This content is part of a series.
The Power of Vigilance (3 of 5)
Series: Ancient Visions--Future Hopes
M. Kenneth Lyon
August 2, 1998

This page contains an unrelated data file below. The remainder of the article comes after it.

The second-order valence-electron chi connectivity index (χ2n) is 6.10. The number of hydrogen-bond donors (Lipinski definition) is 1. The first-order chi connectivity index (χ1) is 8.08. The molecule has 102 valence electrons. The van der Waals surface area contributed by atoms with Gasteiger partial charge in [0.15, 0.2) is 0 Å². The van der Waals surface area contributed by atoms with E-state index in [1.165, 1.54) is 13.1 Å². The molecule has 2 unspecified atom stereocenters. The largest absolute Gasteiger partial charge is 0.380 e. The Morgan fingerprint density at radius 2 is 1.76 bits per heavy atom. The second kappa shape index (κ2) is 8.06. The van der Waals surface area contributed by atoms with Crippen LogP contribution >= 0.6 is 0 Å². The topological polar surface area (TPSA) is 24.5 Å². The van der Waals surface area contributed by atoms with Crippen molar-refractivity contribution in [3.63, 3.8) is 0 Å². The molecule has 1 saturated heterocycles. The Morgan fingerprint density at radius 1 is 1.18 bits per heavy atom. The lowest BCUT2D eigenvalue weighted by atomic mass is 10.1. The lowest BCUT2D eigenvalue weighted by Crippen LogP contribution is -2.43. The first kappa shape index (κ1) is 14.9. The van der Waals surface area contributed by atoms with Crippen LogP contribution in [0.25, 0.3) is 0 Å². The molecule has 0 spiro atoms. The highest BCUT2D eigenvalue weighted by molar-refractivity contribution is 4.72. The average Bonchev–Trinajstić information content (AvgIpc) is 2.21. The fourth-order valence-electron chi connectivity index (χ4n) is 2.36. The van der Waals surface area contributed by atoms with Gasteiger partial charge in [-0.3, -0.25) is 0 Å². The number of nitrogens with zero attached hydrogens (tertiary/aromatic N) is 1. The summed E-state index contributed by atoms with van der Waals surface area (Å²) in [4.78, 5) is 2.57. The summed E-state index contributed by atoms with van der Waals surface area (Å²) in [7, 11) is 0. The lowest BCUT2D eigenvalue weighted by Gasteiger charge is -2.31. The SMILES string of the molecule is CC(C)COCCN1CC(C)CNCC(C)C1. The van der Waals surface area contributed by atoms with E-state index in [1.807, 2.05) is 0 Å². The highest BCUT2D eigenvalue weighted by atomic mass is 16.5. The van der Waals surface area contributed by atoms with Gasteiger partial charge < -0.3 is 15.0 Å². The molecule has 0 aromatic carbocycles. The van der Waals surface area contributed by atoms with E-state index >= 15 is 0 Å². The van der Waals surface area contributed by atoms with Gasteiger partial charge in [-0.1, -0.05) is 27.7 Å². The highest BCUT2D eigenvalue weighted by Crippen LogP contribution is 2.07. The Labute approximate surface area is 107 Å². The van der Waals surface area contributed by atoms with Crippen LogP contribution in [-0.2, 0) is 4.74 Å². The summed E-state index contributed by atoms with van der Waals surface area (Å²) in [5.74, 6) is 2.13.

How many of you have younger brothers and sisters. Great! Put your hands down. How many of you ever heard your mother or father say, "Now you watch over your little brother or you look after your little sister?" Hands up! All right! And how many of you just loved to hear that? Right. I'm a last born so I know my brother heard that from my folks. You know, it never came at a convenient time, did it? It always seemed it meant that you were going to have to give up doing something that you really wanted to do. You wanted to do, in fact, anything but look after little brother or watch over little sister. Maybe that's what Miriam felt like when her mom said in stressed whisper, "You watch over your little brother." It was a hard moment for that family. Miriam's family were slaves. It was difficult time in their lives. You see, they were a part of a Hebrew population living the foreign land of Egypt. Because of their growing numbers the Egyptians were becoming more and more uncomfortable with the Hebrew presence. They increasingly exerted dominion over the Hebrews; but because of their growing numbers, they feared a rebellion. That's when the decree was set out. Any Hebrew woman who gives birth to a daughter shall have the daughter to live, but any child that is male that is born must be killed. Jochebed was Miriam's mother's name. She bore a child, a male child Moses; and in that birthing she knew what the edict was and she knew that she must somehow conceal the child for three months she hid him at home. But then he was too large, his cries too strong for him to remain there. Out of desperation she constructed a basket and sealed it with pitch and tar. And then on that fateful day, she took Miriam with her and went to the water's edge of the Nile there in the bulrushes and sat there and anchored there the basket with the three-month old baby wit ...
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